Zoya Professional Nail Lacquers are the first to remove toxic ingredients such as toluene, formaldehyde and DBP (dibutyl phthalate) from its formulations. Zoya Nail Lacquers are specifically designed to wear 7 to 10 days on natural nails. Over 30 Zoya nail colours to brighten your Summer only $16.50 each.
100% natural and created with 85% certified organic ingredients, this beauty multi-tasker delivers an instant healthy glow anytime, anywhere. The all-in-one balm infuses lips, cheeks, eyes, and décolletage with a natural, dewy radiance. Perfectly portable and ideal for on the go, the easy-to-use formula provides skincare and color in one for a hydrating hint of tint. Available in 3 gorgeous shades $37.95 each.
With the onset hotter, sunnier weather we will all tend to slather on more sunscreen and so what we are putting on our skin becomes even more important. I have pale skin, a history of Basal Cell Carcinomas and I use sunscreen regularly even in winter. I recently came across this excellent series of videos by Dr Oz. He looks at both sides of the sunscreen story and I definitely think they are worth watching:
I have had a close look at this topic and certainly agree with Dr Oz’s experts about choosing micronised zinc oxide based sunscreens. Read more about zinc oxide below:
There are definitely good brands of natural, micronised sunscreen available such as Eco, Wot Not, Devita and UV Naturals. Is is easy to choose a natural safe sunscreen as long as you know what you are looking for…so start looking at the label and find out what you are putting on your skin.
Spring is here and the days are just gorgeous but the sun is hotting up and with summer on the way it is time to prepare your skin. Eating the right foods, topical products and sun practices can all help increase your skin’s resilience and improve health. This article reviews the most significant things you can do to stay sun smart.
The most significant thing you can do to prevent sun damage is to wear sunscreen (natural of course). Research completed in September 2011 (Diffey BL, J Cosmet Dermatol) evaluated the effect of daily application of topical photo-protective products and its effect on facial photo-aging (skin aging due to sun damage). The results show that regular use of topical photo-protective agents (SPF sunscreens) significantly reduces the lifetime exposure to UV. While this may seem logical interestingly, the SPF rating was of lesser importance that beginning regular use early in life. In addition many only use an SPF product in the summer months and this study identified that year-round use was preferable. To sum up this research, start early and use an SPF product daily.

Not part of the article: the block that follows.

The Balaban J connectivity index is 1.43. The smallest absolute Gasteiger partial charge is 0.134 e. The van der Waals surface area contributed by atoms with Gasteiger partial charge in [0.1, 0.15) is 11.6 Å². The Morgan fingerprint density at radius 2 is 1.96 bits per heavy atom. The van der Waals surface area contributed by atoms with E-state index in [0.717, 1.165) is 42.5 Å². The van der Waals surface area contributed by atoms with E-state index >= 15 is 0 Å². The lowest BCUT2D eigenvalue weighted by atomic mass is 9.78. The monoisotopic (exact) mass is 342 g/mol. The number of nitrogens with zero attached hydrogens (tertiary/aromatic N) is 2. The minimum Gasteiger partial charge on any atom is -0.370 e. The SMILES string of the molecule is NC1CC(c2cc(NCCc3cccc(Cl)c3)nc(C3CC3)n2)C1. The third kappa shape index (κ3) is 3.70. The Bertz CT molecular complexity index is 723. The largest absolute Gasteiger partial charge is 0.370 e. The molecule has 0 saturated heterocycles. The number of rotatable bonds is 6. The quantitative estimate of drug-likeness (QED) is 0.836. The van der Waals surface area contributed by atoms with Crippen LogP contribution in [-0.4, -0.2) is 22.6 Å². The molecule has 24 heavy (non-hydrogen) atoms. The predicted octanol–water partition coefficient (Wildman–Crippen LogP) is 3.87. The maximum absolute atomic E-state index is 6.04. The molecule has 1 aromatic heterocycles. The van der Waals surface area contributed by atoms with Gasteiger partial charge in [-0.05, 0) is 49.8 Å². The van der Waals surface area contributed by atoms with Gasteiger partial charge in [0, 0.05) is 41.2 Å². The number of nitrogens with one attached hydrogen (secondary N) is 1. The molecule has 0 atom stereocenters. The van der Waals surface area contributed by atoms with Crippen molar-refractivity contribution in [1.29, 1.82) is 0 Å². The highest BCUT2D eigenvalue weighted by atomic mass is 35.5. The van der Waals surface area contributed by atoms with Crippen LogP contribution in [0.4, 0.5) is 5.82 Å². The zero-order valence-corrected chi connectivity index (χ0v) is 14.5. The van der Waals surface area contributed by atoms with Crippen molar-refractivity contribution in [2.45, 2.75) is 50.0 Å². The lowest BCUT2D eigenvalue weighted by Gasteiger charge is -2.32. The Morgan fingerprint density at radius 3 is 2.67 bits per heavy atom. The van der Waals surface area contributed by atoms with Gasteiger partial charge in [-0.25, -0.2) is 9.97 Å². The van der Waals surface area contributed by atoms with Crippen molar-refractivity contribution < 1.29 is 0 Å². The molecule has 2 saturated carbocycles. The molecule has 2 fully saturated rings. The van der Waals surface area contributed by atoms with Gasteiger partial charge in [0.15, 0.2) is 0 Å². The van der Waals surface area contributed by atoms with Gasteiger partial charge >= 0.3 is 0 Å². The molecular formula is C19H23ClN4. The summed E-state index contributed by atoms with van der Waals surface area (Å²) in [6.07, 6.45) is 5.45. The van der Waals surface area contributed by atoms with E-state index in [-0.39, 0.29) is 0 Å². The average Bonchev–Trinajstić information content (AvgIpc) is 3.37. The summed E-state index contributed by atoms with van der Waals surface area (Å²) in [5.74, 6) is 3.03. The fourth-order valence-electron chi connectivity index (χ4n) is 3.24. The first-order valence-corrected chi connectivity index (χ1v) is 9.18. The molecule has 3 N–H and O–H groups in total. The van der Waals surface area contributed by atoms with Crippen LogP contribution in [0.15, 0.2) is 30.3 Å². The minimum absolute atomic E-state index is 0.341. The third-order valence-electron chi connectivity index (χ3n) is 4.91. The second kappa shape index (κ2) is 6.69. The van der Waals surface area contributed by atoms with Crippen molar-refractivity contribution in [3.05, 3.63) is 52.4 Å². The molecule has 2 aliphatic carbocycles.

From a dietary perspective there are many good foods that can help your improve your skin’s resilience to sun damage. The phytochemicals found in many foods are powerful antioxidants, which can improve many aspects of skin health by reducing oxidative stress. These benefits include the reduction in UV light sensitivity and therefore long term sun damage. Eaten in high enough quantities, key antioxidants can promote a healthy glow that rivals a tan! Some good examples are outlined below:
Other tips include:
Daily Sun Protection
World Mental Health Day is this month on October 10th and this year the focus is based on the understanding that mental health begins with you. To achieve this the website 10/10 (10 out of 10) is encouraging people to make a mental health promise to themselves. So it doesn’t matter if you, a family member or friend has a mental illness or just care about good mental health, you can take part by making a promise that’s meaningful to you. The advice given by the 10/10 website is to keep it short and meaningful. You can post it on the website, facebook and twitter or just keep it personal.
Here are some ideas that have been posted at 1010.org.au:
I have chosen number 6 – switch off devices and tune out. What is your mental health promise? Share the love and ask your friends and family what they promise.
In my recent interview with Jodie Smith from Bodecare I mentioned Dry Face Brushing. I have had so many enquiries about this practice since then. Gentle manual facial brushing will speed up cell turnover and strengthen the skin’s inner structure much like body brushing does for the body skin. However, unlike the body, dry skin on the face builds up and can clog open pores. Dry facial brushing will very effectively exfoliate dead skin cells and minimise congestion as well as increasing circulation (nutrition) and draining away lymph congestion (toxins) around the nose and eyes. Once a week is often enough to achieve these beneficial effects.
The dry face bristles have to be a soft plant bristle, like Jute. Jute is a very fine plant bristle that is delicate enough for the skin around the eyes but still stimulating enough to drain away puffiness. Avoid choosing a brush that is harsh on facial skin, as it is can scratch and damage. For example bristles like Boar’s hair, coconut plant, Tampico plant are not suitable for delicate skin. Bodecare’s Dry Facial Brush is made from the finest Jute plant bristles. The brushes are vegan friendly, eco-friendly and manufactured under fair trade laws and really easy to use.Twitter It!